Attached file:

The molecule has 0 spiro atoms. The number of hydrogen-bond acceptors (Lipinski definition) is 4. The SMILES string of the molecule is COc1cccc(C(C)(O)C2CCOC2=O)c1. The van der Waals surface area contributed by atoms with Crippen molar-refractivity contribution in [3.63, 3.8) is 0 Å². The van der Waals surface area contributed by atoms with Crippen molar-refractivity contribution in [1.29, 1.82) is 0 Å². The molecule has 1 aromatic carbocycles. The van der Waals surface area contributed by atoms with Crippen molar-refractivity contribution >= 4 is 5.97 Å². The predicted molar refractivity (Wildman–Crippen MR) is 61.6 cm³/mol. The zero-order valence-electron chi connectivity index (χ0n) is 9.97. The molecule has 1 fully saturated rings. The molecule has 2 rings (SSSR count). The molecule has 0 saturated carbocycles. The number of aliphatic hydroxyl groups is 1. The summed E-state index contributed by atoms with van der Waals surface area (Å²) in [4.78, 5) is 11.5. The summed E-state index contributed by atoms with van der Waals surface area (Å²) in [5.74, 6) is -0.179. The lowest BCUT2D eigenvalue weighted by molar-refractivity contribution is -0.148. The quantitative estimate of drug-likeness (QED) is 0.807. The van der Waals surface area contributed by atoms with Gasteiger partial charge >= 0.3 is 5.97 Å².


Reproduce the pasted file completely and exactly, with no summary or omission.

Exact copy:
The molecule has 0 spiro atoms. The number of hydrogen-bond acceptors (Lipinski definition) is 4. The SMILES string of the molecule is COc1cccc(C(C)(O)C2CCOC2=O)c1. The van der Waals surface area contributed by atoms with Crippen molar-refractivity contribution in [3.63, 3.8) is 0 Å². The van der Waals surface area contributed by atoms with Crippen molar-refractivity contribution in [1.29, 1.82) is 0 Å². The molecule has 1 aromatic carbocycles. The van der Waals surface area contributed by atoms with Crippen molar-refractivity contribution >= 4 is 5.97 Å². The predicted molar refractivity (Wildman–Crippen MR) is 61.6 cm³/mol. The zero-order valence-electron chi connectivity index (χ0n) is 9.97. The molecule has 1 fully saturated rings. The molecule has 2 rings (SSSR count). The molecule has 0 saturated carbocycles. The number of aliphatic hydroxyl groups is 1. The summed E-state index contributed by atoms with van der Waals surface area (Å²) in [4.78, 5) is 11.5. The summed E-state index contributed by atoms with van der Waals surface area (Å²) in [5.74, 6) is -0.179. The lowest BCUT2D eigenvalue weighted by molar-refractivity contribution is -0.148. The quantitative estimate of drug-likeness (QED) is 0.807. The van der Waals surface area contributed by atoms with Gasteiger partial charge >= 0.3 is 5.97 Å².